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While we don’t normally think of anxiety as desirable, it’s actually a critical adaptive response that can help us cope with threats to our (or a loved one’s) safety and welfare. These responses help us recognize and avert potential threats; they can also help motivate us to take action to better our situation (work harder, pay bills, improve relationships, etc.). However, when we don’t manage these natural responses effectively, they can become maladaptive and impact our work and relationships. This can lead to clinically diagnosable anxiety-related disorders. We’ve all heard the saying, “stress kills.” It’s true!
Anxiety-related disorders affect a huge segment of our population—40 million adults (18%) in the United States age 18 and older. In response, Big Pharma has developed numerous drugs to treat anxiety-related disorders, from selective serotonin reuptake inhibitors (SSRIs) like Prozac and Zoloft to tranquilizers (the most popular class being benzodiazepines such as Valium and Xanax).
While these drugs can be effective for many patients, some don’t respond favorably. Certain patients don’t see much improvement, or they can’t tolerate the side effects. Moreover, tranquilizers like Valium and Xanax can be highly addictive. Clearly, alternative treatments are warranted. Could cannabidiol (CBD), the most prominent non-intoxicating constituent in cannabis, provide a viable alternative for currently available anxiety medications? Quite possibly!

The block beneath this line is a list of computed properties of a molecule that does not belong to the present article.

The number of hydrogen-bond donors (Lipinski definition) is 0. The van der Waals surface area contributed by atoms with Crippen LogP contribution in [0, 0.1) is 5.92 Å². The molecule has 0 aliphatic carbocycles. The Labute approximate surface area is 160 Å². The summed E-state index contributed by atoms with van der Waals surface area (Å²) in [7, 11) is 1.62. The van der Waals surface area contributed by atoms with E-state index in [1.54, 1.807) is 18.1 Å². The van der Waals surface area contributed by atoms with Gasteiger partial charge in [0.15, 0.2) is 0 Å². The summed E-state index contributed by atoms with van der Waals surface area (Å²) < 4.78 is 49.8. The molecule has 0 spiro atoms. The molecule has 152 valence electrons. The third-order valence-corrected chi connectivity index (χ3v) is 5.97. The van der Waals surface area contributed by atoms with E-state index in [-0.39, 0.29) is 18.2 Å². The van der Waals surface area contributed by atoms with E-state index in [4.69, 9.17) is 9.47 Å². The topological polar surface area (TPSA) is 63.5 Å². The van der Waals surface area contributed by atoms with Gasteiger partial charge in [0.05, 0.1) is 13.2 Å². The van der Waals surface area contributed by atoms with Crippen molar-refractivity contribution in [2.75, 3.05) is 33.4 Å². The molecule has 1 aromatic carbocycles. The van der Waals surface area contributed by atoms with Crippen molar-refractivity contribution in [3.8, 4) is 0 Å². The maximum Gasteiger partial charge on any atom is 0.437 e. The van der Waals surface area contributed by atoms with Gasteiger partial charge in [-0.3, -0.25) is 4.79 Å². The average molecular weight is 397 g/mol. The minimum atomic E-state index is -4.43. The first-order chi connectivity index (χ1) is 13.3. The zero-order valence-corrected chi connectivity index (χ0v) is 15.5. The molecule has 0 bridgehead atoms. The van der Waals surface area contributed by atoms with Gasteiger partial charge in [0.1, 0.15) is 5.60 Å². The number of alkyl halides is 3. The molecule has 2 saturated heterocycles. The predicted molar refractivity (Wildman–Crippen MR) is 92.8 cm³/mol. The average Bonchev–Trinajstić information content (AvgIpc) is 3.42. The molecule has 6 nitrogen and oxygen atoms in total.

In recent years, CBD has generated a tremendous amount of interest among consumers, clinicians, and scientists. Why? Not only does evidence suggest CBD counteracts many of THC’s adverse effects, but numerous animal studies and accumulating evidence from human experimental, clinical, and epidemiological studies suggest CBD has powerful anti-anxiety properties. Administered acutely (“as needed”), it appears safe, well-tolerated, and may be beneficial to treat a number of anxiety-related disorders, including:
CBD exerts several actions in the brain that explain why it could be effective in treating anxiety. Before we dive in, it’s important to note that most research describing how CBD works is preclinical and based on animal studies. As the saying goes, “mice are not men” — and, results from animal studies don’t always neatly transfer to human therapies. However, preclinical studies provide insights that move us in the right direction:
5-HT1A agonist: 5-HT1A is a subtype of the serotonin receptor, which is important because anxiety and depression can sometimes be treated with medications that target the serotonin system. This is why drug companies developed selective serotonin reuptake inhibitors (SSRIs) like Prozac and Zoloft. SSRIs work by blocking reabsorption of serotonin in the brain, which increases availability of serotonin in the synaptic space. This helps brain cells transmit more serotonin signals, which can reduce anxiety and boost mood in certain cases (although the full biological basis for this is more complicated and not fully understood).